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What Can A Donkey Teach Us About Jesus?

5 October 2017: 7 Comments »

      By Eric Alexander   This series begins an exploration into the real Jesus. By which I mean, that character historically known as Yeshua of Nazareth. Which is in contrast of course to the other character more popularly known as Jesus Christ. I make a distinction there because I think Yeshua of Nazareth …

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Question & Answer

Evelyn from Wayzata, MN writes:


Do you have any reliable estimates of the number of Christians worldwide who do not subscribe to the viewpoint that "salvation comes only through Jesus Christ”?

I just wrote a letter to the editor (Minneapolis Star-Tribune) challenging such a statement, but then wondered how many of the >2 million Christians in the world (2011 Pew Research estimate) share a less conservative belief.

Thank you for your attention, and thank you for your witness in the world!




By Fred C. Plumer

Dear Evelyn,

You ask a very difficult question that I do not think anyone can answer accurately. There are a several things that get in the way, but let me try.

First, there is the general challenge of people not wanting to talk about their religious beliefs, regardless of what they are, unless they are evangelical and believe it is their mission to share the gospel from their own perspective.

Secondarily, there is the complicated issue of terminology. What do you mean by “salvation,” or being “saved?” If I was leading a difficult or maybe a self-destructive life, and I read a book about Jesus, maybe I would change my self-destructiveness. The book or books might be by a progressive author that made no promise of an afterlife, but focused on Jesus teachings about loving our neighbor, or about not being afraid to live life, or about sharing or maybe about learning there are no enemies, or…well, you get the idea. Maybe there was something about those teachings that gave me new insight and I changed my life. Have I been saved? I might think so. But most people who call themselves Christian would want something more.

Thirdly, how far do you take that question? For example, after forty years of serious study, I no longer hold the belief that Jesus died for my sins or that believing something like that can purify or “take away” my sins.  However, I view Jesus as a fully human being who lived in the history of his time and was one of several enlightened beings throughout the ages, who left us with some amazing life lessons. Does that make me a Christian? Does that make me a believer? I believe in what Jesus taught but not the 3rd century idea of personal salvation. For example, I am a follower of Jesus, but how would I show up in the PEW report?

That being said, your numbers are a little skewed. Christians remained the largest religious group in the world in 2015, making up nearly a third (31%) of Earth’s 7.3 billion people, according to a new Pew Research Center demographic analysis. (In the last two years, the Muslim faith has slight outdistanced Christianity). A large percentage of Christians, roughly a 1/3, live in the African and Asian countries. The African, and I suspect the Asian, slant on Christianity is often like nothing we have seen in modern USA. Most likely this is true for developing nations. However, Christians make up roughly 70% of the USA population. That is a drop from 80% a little over ten years ago. Now of course we have to ask, “What do they mean by calling themselves, Christians.” For example less than 45% of those claiming to be Christian attend church on a regular basis. Then, of course, we have to ask what church do you attend? What do they believe? And are you saved?

Now I can tell you that there are more people like me who no longer attend church. In fact church attendance has dropped so much that they are closing churches every week, all over the country. Right now less than twenty percent of the population go to church on a regular basis and researchers are telling us that only 7% of the millennials will be attending church in the future. That does not bode well for Christianity or any of the institutional religions in our country.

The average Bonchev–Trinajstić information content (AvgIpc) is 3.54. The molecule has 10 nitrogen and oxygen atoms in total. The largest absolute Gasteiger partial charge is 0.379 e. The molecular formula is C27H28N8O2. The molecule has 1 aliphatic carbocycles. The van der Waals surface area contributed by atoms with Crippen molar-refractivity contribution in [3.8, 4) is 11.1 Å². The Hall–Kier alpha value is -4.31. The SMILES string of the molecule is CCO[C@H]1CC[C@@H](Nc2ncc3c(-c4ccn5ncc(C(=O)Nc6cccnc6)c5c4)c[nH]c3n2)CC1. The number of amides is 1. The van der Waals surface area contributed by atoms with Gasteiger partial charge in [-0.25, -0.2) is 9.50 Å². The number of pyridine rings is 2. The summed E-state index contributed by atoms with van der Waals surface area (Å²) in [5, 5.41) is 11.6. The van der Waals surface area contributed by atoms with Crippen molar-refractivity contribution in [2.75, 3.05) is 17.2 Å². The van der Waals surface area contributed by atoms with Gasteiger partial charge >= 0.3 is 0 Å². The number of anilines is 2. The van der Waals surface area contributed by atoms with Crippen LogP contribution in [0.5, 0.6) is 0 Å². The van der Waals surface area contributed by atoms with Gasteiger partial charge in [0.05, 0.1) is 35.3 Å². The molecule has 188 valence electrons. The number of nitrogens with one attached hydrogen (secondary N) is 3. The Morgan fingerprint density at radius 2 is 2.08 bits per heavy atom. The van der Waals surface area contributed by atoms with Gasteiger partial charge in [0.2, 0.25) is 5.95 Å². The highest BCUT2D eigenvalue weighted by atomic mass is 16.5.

How many people are like me and the numerous authors we post on our website regularly? How many people are like the authors we pay to write for us weekly? There really is no way to tell, but our website attracts over 300,000 people a year, we have 11,000 people on our mailing list and our Progressing Spirit (previously called John Shelby Spong) weekly goes out to over 5,000 people every week. Bishop Spong wrote a book, Why Christianity Must Change or Die, in 1998. I think that says it all.

Thank you for writing,

Fred C. Plumer, President



Bishop John Shelby Spong Revisited

The Bible, Corporal Punishment and Human Guilt - Part 1


"He who spares the rod, hates his son; but he who loves him is diligent to discipline him. (Prov. 13:24)."

"Do not withhold discipline from a child; if you beat him with a rod, he will not die. If you beat him with a rod, you will save his life from Sheol (Prov. 23:13,14)."

"Folly is bound up in the heart of a child; but the rod of discipline drives it far from him (Prov. 22:15)."

"Spare the rod and spoil the child" is the typical way that these texts are usually quoted. This shorthand version has become a popular saying, referred to often enough to enable it to be passed on to the next generation as self-authenticating folk wisdom. Most people do not know either its source or its literal form. That is not surprising. These texts are located in a seldom-read part of the Old Testament called Proverbs, which is quite frankly a rather boring book and is generally ignored by most Ecclesiastical Lectionaries.

A few sayings from Proverbs are, however, still quoted by people, who usually have no idea of the source: "The fear of the Lord is the beginning of wisdom (Prov. 9:10);" "A soft answer turns away wrath (Prov. 15:1);" and calling a friend "closer than a brother (Prov. 18:24)." The great film, focused on the 1925 Scopes trial in Tennessee, bore the title Inherit the Wind, which was a phrase, lifted from Proverbs (11:29).

When Paul wrote in the 12th chapter of the Epistle to the Romans (v.20), "If your enemy is hungry, feed him; if he is thirsty give him drink, for in so doing you will heap burning coals upon his head," he was quoting Proverbs 25:21,22. The author of the Fourth Gospel, when composing his opening hymn to the divine logos or the "word," appears to be leaning on a text from the 8th chapter of Proverbs (v.22-31). So the book had its influence in Christian history.